Development and evaluation of model-based operational yield forecasts in the South African sugar industry.
Bezuidenhout, Carel Nicolaas.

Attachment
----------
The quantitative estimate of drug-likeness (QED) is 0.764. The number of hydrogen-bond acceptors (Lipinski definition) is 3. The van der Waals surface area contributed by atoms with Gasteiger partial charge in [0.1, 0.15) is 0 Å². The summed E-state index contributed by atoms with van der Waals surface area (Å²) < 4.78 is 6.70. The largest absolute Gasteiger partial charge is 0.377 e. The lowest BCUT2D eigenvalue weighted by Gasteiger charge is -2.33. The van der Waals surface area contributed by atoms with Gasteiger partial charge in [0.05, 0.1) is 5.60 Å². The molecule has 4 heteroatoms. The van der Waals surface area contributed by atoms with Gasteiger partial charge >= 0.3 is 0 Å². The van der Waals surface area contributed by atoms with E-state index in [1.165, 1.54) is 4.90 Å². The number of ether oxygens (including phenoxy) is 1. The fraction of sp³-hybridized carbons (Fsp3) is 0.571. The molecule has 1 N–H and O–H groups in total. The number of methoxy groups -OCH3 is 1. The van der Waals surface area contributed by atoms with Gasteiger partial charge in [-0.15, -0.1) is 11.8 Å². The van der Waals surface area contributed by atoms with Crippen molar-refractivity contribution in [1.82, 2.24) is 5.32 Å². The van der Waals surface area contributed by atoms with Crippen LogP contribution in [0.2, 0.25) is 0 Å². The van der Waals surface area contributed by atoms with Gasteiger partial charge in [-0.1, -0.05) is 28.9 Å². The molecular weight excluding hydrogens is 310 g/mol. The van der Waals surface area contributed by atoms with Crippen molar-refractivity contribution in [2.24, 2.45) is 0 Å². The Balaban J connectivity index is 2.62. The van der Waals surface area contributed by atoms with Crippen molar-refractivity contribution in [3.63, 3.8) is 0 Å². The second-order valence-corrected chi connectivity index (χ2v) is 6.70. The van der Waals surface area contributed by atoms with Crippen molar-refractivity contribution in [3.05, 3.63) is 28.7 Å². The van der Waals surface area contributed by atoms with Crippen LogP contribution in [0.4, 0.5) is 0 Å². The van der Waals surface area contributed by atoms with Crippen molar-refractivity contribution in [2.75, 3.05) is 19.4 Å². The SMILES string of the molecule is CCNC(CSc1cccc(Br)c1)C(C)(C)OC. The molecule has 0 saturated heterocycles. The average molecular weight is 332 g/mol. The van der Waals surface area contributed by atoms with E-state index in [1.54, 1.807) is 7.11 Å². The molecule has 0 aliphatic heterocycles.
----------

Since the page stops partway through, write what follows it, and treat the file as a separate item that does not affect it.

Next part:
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South Africa is the largest producer of sugar in Africa and one of the ten largest sugarcane producers in the world. Sugarcane in South Africa is grown under a wide range of agro-climatic conditions. Climate has been identified as the single most important factor influencing sugarcane production in South Africa. Traditionally, sugarcane mill committees have issued forecasts of anticipated production for a region. However, owing to several limitations of such committee forecasts, more advanced technologies have had to be considered. The aim of this study has been to develop, evaluate and implement a pertinent and technologically advanced operational sugarcane yield forecasting system for South Africa. Specific objectives have included literature and technology reviews, surveys of stakeholder requirements, the development and evaluation of a forecasting system and the assessment of information transfer and user adoption. A crop yield model-based system has been developed to simulate representative crops for derived Homogeneous Climate Zones (HCZ). The system has integrated climate data and crop management, soil, irrigation and seasonal rainfall outlook information. Simulations of yields were aggregated from HCZs to mill supply area and industry scales and were compared with actual production. The value of climate information (including climate station networks) and seasonal rainfall outlook information were quantified independently. It was concluded that the system was capable of forecasting yields with acceptable accuracy over a wide range of agro-climatic conditions in South Africa. At an industry scale, the system captured up to 58% of the climatically driven variability in mean annual sugarcane yields. Forecast accuracies differed widely between different mill supply areas, and several factors were identified that may explain some inconsistencies. Seasonal rainfall outlook information generally enhanced forecasts of sugarcane production. Rainfall outlooks issued during the summer months seemed more valuable than those issued in early spring. Operationally, model-based forecasts can be expected to be valuable prior to the commencement of the milling season in April. Current limitations of forecasts include system calibration, the expression of production relative to that of the previous season and the omission of incorporating near real-time production and climate information. Several refinements to the forecast system are proposed and a strong collaborative approach between modellers, climatologists, mill committees and other decision makers is encouraged.
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